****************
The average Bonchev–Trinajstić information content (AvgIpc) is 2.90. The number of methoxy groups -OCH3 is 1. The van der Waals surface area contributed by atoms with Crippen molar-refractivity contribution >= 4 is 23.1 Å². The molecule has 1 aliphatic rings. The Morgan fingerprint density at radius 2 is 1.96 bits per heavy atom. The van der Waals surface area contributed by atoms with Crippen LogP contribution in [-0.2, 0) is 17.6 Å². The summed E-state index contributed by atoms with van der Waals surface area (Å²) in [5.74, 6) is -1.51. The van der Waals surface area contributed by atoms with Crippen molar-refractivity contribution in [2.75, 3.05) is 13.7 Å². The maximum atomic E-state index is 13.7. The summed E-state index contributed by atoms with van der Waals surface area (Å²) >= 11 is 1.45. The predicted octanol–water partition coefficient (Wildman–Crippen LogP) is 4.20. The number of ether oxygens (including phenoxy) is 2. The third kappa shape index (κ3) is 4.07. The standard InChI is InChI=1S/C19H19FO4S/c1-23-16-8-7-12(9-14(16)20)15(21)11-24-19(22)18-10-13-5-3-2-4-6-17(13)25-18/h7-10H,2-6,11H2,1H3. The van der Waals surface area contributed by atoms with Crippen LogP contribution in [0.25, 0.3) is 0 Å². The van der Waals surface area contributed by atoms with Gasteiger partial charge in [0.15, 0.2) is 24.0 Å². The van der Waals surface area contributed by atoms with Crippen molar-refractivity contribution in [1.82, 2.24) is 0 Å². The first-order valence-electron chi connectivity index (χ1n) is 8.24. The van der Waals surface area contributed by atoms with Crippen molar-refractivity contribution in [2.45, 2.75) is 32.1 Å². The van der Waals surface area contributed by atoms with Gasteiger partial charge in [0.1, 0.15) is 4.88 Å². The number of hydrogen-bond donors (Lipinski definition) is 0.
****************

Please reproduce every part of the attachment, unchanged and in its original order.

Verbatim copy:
The average Bonchev–Trinajstić information content (AvgIpc) is 2.90. The number of methoxy groups -OCH3 is 1. The van der Waals surface area contributed by atoms with Crippen molar-refractivity contribution >= 4 is 23.1 Å². The molecule has 1 aliphatic rings. The Morgan fingerprint density at radius 2 is 1.96 bits per heavy atom. The van der Waals surface area contributed by atoms with Crippen LogP contribution in [-0.2, 0) is 17.6 Å². The summed E-state index contributed by atoms with van der Waals surface area (Å²) in [5.74, 6) is -1.51. The van der Waals surface area contributed by atoms with Crippen molar-refractivity contribution in [2.75, 3.05) is 13.7 Å². The maximum atomic E-state index is 13.7. The summed E-state index contributed by atoms with van der Waals surface area (Å²) >= 11 is 1.45. The predicted octanol–water partition coefficient (Wildman–Crippen LogP) is 4.20. The number of ether oxygens (including phenoxy) is 2. The third kappa shape index (κ3) is 4.07. The standard InChI is InChI=1S/C19H19FO4S/c1-23-16-8-7-12(9-14(16)20)15(21)11-24-19(22)18-10-13-5-3-2-4-6-17(13)25-18/h7-10H,2-6,11H2,1H3. The van der Waals surface area contributed by atoms with Crippen LogP contribution in [0.25, 0.3) is 0 Å². The van der Waals surface area contributed by atoms with Gasteiger partial charge in [0.15, 0.2) is 24.0 Å². The van der Waals surface area contributed by atoms with Crippen molar-refractivity contribution in [1.82, 2.24) is 0 Å². The first-order valence-electron chi connectivity index (χ1n) is 8.24. The van der Waals surface area contributed by atoms with Crippen molar-refractivity contribution in [2.45, 2.75) is 32.1 Å². The van der Waals surface area contributed by atoms with Gasteiger partial charge in [0.1, 0.15) is 4.88 Å². The number of hydrogen-bond donors (Lipinski definition) is 0.